Youth suicide rates are on the rise in the U.S., becoming the second-leading cause of death for people as young as 10.
But for Brainerd native Eryk Haapajoki, the issue of teen suicide is more than just a statistic.
Last year his 16-year-old son, Jake, took his own life.
“We had known he had been struggling with depression," Haapajoki said.
It's a hurt he still feels to this day. He thinks about Jake all the time - literally.
“You know, probably 10 times an hour," he said.
But even Haapajoki was surprised to hear kids much younger than Jake are dealing with the same problems.
“This is real. It’s not just 'buck up, butter cup,'" he said. "You know, the way it would have been years ago. This is a serious deal.”
A new study published in the Journal of Pediatrics shows over the last 20 years, 1.6 million kids ages 10 to 24 called poison control centers after attempting suicide; using prescription pills, street drugs and other household poisons.
The first 10 years - 2000-2010 - suicide attempts were relatively flat, according to the study. But in 2011 they went up in every age group, especially in girls 10-12, with a frightening 338-percent increase in attempted suicide.
“The rate at which it is increasing and the younger ages is very concerning.”
Dr. Mark Lynn is a child psychologist with Hennepin Healthcare.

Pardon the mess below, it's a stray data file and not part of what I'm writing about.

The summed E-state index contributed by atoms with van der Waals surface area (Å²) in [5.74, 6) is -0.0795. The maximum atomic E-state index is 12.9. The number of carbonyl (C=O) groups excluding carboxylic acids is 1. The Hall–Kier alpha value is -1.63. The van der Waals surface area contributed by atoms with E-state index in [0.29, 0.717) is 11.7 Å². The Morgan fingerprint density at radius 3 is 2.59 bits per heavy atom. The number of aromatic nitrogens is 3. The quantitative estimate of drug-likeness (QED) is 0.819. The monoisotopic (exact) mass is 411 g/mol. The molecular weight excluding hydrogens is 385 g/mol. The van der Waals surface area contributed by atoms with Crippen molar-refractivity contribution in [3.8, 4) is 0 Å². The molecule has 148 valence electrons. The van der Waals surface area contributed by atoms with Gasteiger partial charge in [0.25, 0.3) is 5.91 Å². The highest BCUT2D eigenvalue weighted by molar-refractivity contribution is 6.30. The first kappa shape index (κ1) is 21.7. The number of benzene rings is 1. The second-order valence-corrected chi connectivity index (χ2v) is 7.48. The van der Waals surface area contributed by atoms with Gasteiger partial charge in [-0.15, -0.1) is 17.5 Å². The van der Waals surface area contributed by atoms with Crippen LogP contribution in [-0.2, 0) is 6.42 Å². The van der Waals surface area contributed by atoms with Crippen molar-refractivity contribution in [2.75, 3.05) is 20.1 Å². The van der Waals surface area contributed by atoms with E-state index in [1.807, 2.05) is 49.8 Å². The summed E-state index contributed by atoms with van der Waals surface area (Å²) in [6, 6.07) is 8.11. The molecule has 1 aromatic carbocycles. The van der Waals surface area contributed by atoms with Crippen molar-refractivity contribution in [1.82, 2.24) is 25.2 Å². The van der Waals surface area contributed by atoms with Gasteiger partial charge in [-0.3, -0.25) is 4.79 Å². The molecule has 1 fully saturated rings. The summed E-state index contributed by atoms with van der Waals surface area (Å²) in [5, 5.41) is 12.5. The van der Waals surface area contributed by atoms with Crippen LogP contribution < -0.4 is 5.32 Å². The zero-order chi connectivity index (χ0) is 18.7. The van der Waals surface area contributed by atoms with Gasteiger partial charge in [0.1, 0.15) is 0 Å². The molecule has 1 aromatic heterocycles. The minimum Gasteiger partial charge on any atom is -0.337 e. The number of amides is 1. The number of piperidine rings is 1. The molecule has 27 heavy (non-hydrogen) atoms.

He has a few theories as to why rates went up starting in 2011.
“That’s around the time smartphone technology arrived, social media arrived," he said. "It’s around the time of, you know, awareness of the opioid crisis.”
Lynn said the amount of time kids spend with each other has also never been higher, thanks to new technology. That's putting more pressure on them to fit in, and offering more opportunities to be bullied and gossiped about.
“The emotions they feel, their brains are wired to feel them more strongly," said Lynn. “Then when the pain hits, it can be that much more strong.”
Lynn says now more than ever, it’s important for parents to talk to their kids about their feelings.
“And I’m not saying it’s easy, but it doesn’t have to be hard," he said.
That's something Haapajoki is also encouraging with Smiles for Jake, a movement he and his family started to encourage teens and their parents to start talking openly about suicide and depression.
“It could be a high five, it could be a smile, just at that moment, it could bring their guard down and they might have a conversation," he said.
Once they start talking, maybe they’ll see that someone cares. And maybe they’ll reach out for help. And maybe if we do this enough, Haapajoki says, we can start a new trend.
“Where can we get that study five years from now, 10 years from now?" he said. "How do we make those numbers change? ... Because that’s a mistake they don’t need to make.”